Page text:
You list items in the 40-60% range as "debatable importance." I would say that there is no company in their right mind that would remove something that 40-60% of its fan base thought was important. Basically, what I am suggesting @JEB is that your organizational titles are a bit misleading.
Eh, I think if about half of the respondents think something is part of D&D's feel, and half don't, then whether or not it's objectively important to D&D's feel is very debatable. And I say that as someone who definitely likes stuff in that middle tier and would prefer it stay.

That said, I do absolutely agree that it would be a big gamble for Wizards to toss out anything in the middle tier, and certainly shouldn't be done without careful consideration. It's just less risky than stuff in the top two tiers.
 

dave2008

Legend
If they all use the exact same mechanics, how can they be more distinct? Or do you mean that by having less classes there is less fluff attached to every character, and thus players are going to create more varied fluff?
I'm not sure were are coming from the same perspective. Why would classes have the exact same mechanics?
 

Asisreo

Fiendish Attorney
I find reddit rarely has the tolerance to allow for debate because most interactions are made as if they already know exactly what's wrong with everything and anyone with different opinions are just wrong.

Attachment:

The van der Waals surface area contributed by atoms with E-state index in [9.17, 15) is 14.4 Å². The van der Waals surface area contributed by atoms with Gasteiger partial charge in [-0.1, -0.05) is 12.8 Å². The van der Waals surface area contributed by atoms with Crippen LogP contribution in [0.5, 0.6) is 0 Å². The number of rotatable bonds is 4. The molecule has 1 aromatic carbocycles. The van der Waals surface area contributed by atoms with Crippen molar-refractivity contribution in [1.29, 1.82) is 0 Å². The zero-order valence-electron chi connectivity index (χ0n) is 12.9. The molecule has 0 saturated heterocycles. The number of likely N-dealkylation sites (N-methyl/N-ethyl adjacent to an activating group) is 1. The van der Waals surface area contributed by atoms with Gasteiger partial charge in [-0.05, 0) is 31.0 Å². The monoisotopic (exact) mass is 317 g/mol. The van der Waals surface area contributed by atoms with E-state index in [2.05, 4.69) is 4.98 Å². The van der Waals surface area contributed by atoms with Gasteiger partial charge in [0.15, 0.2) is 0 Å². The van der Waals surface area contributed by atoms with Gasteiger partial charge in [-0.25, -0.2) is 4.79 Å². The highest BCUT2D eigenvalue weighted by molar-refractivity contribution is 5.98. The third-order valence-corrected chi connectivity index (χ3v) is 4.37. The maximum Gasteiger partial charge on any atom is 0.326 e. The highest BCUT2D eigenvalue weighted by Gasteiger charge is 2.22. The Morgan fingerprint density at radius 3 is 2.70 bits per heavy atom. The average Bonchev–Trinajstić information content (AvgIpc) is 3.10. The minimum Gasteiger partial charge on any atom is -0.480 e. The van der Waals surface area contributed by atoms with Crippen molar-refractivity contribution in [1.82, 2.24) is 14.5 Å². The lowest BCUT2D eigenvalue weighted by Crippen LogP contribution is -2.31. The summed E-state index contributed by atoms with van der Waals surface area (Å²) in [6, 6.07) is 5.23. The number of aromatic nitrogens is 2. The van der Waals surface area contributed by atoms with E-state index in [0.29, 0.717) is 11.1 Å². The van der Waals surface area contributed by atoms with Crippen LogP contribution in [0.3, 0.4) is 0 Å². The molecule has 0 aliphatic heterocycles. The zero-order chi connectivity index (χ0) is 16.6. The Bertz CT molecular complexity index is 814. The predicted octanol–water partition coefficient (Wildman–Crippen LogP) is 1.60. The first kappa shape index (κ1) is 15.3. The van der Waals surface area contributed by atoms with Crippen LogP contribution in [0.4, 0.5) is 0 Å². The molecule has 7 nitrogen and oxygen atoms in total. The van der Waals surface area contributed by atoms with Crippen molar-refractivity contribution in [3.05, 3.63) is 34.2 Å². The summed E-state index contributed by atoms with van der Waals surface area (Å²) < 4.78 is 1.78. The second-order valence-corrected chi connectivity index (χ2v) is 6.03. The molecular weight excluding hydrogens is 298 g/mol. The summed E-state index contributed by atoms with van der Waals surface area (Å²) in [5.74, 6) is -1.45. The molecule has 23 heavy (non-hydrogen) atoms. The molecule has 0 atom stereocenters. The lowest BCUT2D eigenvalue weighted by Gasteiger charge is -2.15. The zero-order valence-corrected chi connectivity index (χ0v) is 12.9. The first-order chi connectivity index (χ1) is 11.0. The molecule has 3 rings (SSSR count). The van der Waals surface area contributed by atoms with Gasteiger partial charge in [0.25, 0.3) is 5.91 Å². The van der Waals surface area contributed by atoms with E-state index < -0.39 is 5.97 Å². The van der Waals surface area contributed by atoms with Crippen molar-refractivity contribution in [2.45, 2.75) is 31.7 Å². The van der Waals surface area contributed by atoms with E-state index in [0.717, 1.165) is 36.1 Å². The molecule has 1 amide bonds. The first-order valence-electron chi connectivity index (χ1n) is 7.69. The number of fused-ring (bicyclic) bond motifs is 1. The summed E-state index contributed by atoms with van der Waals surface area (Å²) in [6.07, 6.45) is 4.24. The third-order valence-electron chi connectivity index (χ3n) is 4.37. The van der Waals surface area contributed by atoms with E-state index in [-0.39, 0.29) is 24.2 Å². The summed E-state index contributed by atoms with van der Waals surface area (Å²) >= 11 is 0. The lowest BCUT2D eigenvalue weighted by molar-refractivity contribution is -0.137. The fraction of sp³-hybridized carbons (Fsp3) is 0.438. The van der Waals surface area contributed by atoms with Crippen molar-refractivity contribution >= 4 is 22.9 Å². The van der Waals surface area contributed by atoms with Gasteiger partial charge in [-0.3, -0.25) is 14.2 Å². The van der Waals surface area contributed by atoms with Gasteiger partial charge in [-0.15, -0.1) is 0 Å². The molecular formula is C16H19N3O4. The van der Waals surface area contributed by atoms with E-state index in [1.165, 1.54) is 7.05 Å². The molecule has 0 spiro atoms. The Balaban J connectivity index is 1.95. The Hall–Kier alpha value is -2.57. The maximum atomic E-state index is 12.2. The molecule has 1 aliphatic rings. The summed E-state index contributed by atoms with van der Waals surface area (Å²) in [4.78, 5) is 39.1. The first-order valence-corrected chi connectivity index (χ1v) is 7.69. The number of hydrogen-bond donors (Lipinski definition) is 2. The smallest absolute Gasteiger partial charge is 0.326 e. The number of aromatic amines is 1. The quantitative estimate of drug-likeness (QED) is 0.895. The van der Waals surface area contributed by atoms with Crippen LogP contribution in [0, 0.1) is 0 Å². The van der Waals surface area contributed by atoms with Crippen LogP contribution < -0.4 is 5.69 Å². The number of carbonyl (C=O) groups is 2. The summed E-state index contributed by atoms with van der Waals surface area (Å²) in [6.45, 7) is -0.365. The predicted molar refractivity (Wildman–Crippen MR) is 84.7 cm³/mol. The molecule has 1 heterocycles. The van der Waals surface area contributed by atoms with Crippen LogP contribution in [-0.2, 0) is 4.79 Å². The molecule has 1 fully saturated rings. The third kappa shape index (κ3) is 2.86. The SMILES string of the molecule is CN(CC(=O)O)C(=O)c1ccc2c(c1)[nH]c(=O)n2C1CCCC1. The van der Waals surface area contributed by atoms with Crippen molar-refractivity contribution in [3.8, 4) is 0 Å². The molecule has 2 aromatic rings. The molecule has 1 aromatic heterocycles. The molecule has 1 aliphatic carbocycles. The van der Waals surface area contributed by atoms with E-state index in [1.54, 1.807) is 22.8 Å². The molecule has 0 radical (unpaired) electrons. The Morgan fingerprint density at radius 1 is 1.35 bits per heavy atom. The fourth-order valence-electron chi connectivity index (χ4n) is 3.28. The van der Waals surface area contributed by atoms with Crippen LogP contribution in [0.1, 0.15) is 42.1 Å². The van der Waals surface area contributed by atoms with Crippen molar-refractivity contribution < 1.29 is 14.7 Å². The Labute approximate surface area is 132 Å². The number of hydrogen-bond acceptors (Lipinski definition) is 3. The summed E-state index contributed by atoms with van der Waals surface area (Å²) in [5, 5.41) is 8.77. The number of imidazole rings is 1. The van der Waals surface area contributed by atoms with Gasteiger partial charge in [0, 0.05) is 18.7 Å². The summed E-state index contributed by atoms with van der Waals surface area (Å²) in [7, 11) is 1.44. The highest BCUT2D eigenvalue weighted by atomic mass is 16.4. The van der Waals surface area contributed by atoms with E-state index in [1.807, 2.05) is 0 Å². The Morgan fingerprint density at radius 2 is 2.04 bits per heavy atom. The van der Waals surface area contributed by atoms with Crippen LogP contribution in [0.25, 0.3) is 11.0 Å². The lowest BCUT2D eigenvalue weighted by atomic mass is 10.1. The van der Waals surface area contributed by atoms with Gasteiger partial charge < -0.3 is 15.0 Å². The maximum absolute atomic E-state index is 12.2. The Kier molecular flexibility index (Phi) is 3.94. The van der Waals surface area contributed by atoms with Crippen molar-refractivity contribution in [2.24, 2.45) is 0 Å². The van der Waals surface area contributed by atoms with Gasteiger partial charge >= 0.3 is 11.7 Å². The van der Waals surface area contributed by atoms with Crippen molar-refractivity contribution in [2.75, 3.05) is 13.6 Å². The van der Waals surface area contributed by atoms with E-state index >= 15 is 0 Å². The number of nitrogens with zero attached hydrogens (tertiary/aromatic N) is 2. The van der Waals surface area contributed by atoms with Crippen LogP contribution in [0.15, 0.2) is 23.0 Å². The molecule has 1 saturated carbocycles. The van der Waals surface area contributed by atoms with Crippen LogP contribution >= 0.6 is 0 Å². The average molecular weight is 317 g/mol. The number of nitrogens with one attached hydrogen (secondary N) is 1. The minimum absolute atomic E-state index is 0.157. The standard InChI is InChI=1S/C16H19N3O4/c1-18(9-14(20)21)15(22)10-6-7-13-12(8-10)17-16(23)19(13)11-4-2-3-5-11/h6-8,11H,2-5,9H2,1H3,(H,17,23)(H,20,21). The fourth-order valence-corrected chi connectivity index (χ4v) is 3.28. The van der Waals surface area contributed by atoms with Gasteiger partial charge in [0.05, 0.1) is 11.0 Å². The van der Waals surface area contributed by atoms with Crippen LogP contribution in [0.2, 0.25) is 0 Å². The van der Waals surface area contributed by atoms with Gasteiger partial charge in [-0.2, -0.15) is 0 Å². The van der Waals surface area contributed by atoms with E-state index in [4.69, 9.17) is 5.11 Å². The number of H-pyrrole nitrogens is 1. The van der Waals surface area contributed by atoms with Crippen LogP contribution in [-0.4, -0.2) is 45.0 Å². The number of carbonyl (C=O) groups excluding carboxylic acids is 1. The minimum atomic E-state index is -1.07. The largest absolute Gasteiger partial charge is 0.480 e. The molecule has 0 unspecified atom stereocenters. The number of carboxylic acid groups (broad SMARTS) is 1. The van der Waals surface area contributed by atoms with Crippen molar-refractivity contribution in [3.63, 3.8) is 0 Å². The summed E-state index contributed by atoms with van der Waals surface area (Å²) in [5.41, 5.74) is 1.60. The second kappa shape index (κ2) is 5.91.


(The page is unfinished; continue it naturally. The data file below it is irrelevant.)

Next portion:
They're lax when it comes to moderation as well. Something I deeply appreciate in this forum. I can't count on one hand how many times I've been cursed out or called stupid in the dndnext subreddit.

Also, it feels like many more people on reddit are more interested in the ability to killing stuff and exploring with equity. Its neat to have that but its almost as if they want to play 4e but don't want to play 4e.
 

DEFCON 1

Legend
I'm not sure were are coming from the same perspective. Why would classes have the exact same mechanics?
I meant that with four classes (for example), you are seeing multiples of the same class in most parties. And thus except for the few individual subclass mechanics for any of those classes, the rest of the class feature mechanics will be the same. Having two Fighters means more mechanical duplication than having a Fighter and a Paladin (for example). Thus there is less distinction from my perspective.
 

dave2008

Legend
I meant that with four classes (for example), you are seeing multiples of the same class in most parties. And thus except for the few individual subclass mechanics for any of those classes, the rest of the class feature mechanics will be the same. Having two Fighters means more mechanical duplication than having a Fighter and a Paladin (for example). Thus there is less distinction from my perspective.